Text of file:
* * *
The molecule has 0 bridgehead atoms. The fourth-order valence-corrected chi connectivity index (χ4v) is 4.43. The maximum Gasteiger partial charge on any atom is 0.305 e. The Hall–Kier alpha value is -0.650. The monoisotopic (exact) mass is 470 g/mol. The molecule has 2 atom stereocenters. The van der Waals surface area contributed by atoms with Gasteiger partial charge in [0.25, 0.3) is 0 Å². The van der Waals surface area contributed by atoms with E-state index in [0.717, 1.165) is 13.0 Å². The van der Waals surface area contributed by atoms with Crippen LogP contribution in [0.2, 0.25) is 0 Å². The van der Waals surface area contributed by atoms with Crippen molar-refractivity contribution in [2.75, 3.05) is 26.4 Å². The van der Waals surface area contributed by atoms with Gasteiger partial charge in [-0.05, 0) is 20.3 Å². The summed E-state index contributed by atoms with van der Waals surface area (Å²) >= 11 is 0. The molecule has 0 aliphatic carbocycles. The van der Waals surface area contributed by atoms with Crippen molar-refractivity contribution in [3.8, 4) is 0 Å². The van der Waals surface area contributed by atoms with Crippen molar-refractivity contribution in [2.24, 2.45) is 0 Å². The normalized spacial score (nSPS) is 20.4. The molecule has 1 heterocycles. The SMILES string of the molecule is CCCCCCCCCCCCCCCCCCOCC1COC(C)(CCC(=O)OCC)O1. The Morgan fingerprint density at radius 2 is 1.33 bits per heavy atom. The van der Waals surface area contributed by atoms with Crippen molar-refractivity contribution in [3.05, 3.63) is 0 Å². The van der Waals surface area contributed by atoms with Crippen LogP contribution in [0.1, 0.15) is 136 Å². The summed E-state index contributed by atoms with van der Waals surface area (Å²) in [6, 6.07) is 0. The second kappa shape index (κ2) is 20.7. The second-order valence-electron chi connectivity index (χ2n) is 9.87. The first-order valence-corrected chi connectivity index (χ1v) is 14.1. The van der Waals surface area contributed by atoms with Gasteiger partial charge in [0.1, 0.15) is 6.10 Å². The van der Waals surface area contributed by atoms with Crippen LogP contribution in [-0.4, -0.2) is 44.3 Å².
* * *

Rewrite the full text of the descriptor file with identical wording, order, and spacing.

The molecule has 0 bridgehead atoms. The fourth-order valence-corrected chi connectivity index (χ4v) is 4.43. The maximum Gasteiger partial charge on any atom is 0.305 e. The Hall–Kier alpha value is -0.650. The monoisotopic (exact) mass is 470 g/mol. The molecule has 2 atom stereocenters. The van der Waals surface area contributed by atoms with Gasteiger partial charge in [0.25, 0.3) is 0 Å². The van der Waals surface area contributed by atoms with E-state index in [0.717, 1.165) is 13.0 Å². The van der Waals surface area contributed by atoms with Crippen LogP contribution in [0.2, 0.25) is 0 Å². The van der Waals surface area contributed by atoms with Crippen molar-refractivity contribution in [2.75, 3.05) is 26.4 Å². The van der Waals surface area contributed by atoms with Gasteiger partial charge in [-0.05, 0) is 20.3 Å². The summed E-state index contributed by atoms with van der Waals surface area (Å²) >= 11 is 0. The molecule has 0 aliphatic carbocycles. The van der Waals surface area contributed by atoms with Crippen molar-refractivity contribution in [3.8, 4) is 0 Å². The van der Waals surface area contributed by atoms with Crippen molar-refractivity contribution in [2.24, 2.45) is 0 Å². The normalized spacial score (nSPS) is 20.4. The molecule has 1 heterocycles. The SMILES string of the molecule is CCCCCCCCCCCCCCCCCCOCC1COC(C)(CCC(=O)OCC)O1. The Morgan fingerprint density at radius 2 is 1.33 bits per heavy atom. The van der Waals surface area contributed by atoms with Crippen molar-refractivity contribution in [3.05, 3.63) is 0 Å². The van der Waals surface area contributed by atoms with Crippen LogP contribution in [0.1, 0.15) is 136 Å². The summed E-state index contributed by atoms with van der Waals surface area (Å²) in [6, 6.07) is 0. The second kappa shape index (κ2) is 20.7. The second-order valence-electron chi connectivity index (χ2n) is 9.87. The first-order valence-corrected chi connectivity index (χ1v) is 14.1. The van der Waals surface area contributed by atoms with Gasteiger partial charge in [0.1, 0.15) is 6.10 Å². The van der Waals surface area contributed by atoms with Crippen LogP contribution in [-0.4, -0.2) is 44.3 Å².